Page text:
Nicolas Grinberg - Department of Chemistry

My name is Nicolas Grinberg and I am a Honors Chemistry student at McGill University. During my honors' research project at McGill, I did a project involving the use of Hydrogen-Deuterium Exchange Mass Spectrometry, a biophysical method to understand the dynamics of a flexible enzyme. At the end of the project, I wished to learn more biophysical techniques to answer the kind of questions my project focused on. On a less technical level, I also wanted to broaden my horizons by working abroad for a short time and discovering new ways of thinking and solving problems. In this context, I had the privilege to be awarded a Schull-Yang International Experience Award to finance a twelve-week research internship in Mainz, Germany, in Summer 2019. Without Mr. Schull and Ms. Yang's generous support, this experience would simply not have been possible. Besides the evident living expenses, the award so generously given allowed me to go regularly to Frankfurt for work. This has truly been an amazing summer, which has broadened my knowledge in the field of protein chemistry.  


Mainz is the capital of the German state of Rheinland-Palatinate. It is part of a highly-industrialized and innovative network of cities along the river Rhine. Universities in the area, like the Johannes Gutenberg University where I worked in the biochemistry department, are all highly integrated and collaborate very strongly with one another. I chose this group as they specialize in NMR spectroscopy, a powerful biophysical technique to analyze protein folding and how they behave with interaction patterns. Having lived in Canada, where larger cities are very far apart, I was happy to discover this cosmopolitan and highly collaborative environment between Rheinland universities. As part of the learning experience, I was invited to several conferences by the laboratory director, Dr. Hellmich. Along with several groups in our institute and in nearby Goethe University, we were studying a class of membrane proteins known as Transient-Receptor Potential Receptors, which are involved in a plethora of sensory and stimuli-response functions. This family of receptors has been involved in everything from pain sensation to heat sensation. They have been linked to several fatal genetic diseases such as Marie-Tooth syndrome. The protein has a region known as the intrinsically disordered region (IDR). It has been shown that the region interacts with lipids in the cell membranes. The details of this interaction are quite nebulous and are the root cause of several fatal diseases such as congenital distal spinal muscular atrophy.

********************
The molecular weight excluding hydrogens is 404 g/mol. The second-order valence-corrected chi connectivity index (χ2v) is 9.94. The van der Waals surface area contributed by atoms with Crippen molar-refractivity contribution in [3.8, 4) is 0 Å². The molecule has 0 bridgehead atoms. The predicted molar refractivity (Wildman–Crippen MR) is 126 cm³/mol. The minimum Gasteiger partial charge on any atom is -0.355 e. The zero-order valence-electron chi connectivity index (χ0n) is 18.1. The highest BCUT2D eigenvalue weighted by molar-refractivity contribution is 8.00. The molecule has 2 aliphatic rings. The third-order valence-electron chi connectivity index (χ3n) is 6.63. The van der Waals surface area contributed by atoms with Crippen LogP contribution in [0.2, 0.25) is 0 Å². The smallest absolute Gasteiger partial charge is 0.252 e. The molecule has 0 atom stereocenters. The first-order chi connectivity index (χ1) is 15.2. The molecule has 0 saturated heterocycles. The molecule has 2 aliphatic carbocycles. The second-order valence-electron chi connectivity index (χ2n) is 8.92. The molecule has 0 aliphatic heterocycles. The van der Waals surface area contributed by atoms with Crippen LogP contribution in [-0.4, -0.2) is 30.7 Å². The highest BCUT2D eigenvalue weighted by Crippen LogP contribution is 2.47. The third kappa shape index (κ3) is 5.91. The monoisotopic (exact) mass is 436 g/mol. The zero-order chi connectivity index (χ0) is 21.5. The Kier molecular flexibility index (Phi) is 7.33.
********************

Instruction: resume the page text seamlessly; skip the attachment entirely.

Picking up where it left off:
Nicolas analyzing NMR Spectra while running Circular Dichroism Assays
My first job as a biochemistry student was to purify the protein domain of interest. This was done by cloning a plasmid coding for the IDR into E. Coli bacteria. After growing the bacteria for a day, the cells were harvested and the protein was isolated. Once purified, I would go with my mentor Benedikt to our collaboration partners in Frankfurt to take NMR measurements. The technique has been widely used by chemists for decades to analyze small molecules. It uses powerful electromagnets to probe the electronic environment of an atom. Most atoms behave like magnets and have a magnetic dipole moment. This magnetic dipole moment is highly dependent on the environment an atom is in. As a chemist by training, I was good at understanding this technique as it is used a lot in organic and quantum chemistry, two of my favorite topics. I was, however, very eager to learn how to use it in the context of protein chemistry. Using the technique, we were able to account for all of the atoms in the region. With our partners in Frankfurt, we were able to account for the dozens of amino acids in this region and better understand how they interact with membrane lipids. We analyzed several mutants of these disordered regions and used the technique to understand which parts of the protein moved when activated by peptide. After the data was gathered, I spent the best part of the summer processing the data with the help of my mentors. I learned how to use NMR data from Carbon, Nitrogen and Oxygen from the protein backbone to determine how the protein and its mutants behave in the presence of lipids. This part was my favorite, as I was able to use my training in Quantum Chemistry to understand how atoms behave in response to magnetic fields to answer fundamental questions in how this system behaves.  


Summer 2019 was truly an amazing learning experience. While being exposed to a highly collaborative environment, I was exposed to new ways of thinking and engaging in scientific discourse. It is here that I was able to intersect concepts that I learned in my undergraduate such as NMR with complicated biological problems in membrane chemistry.  

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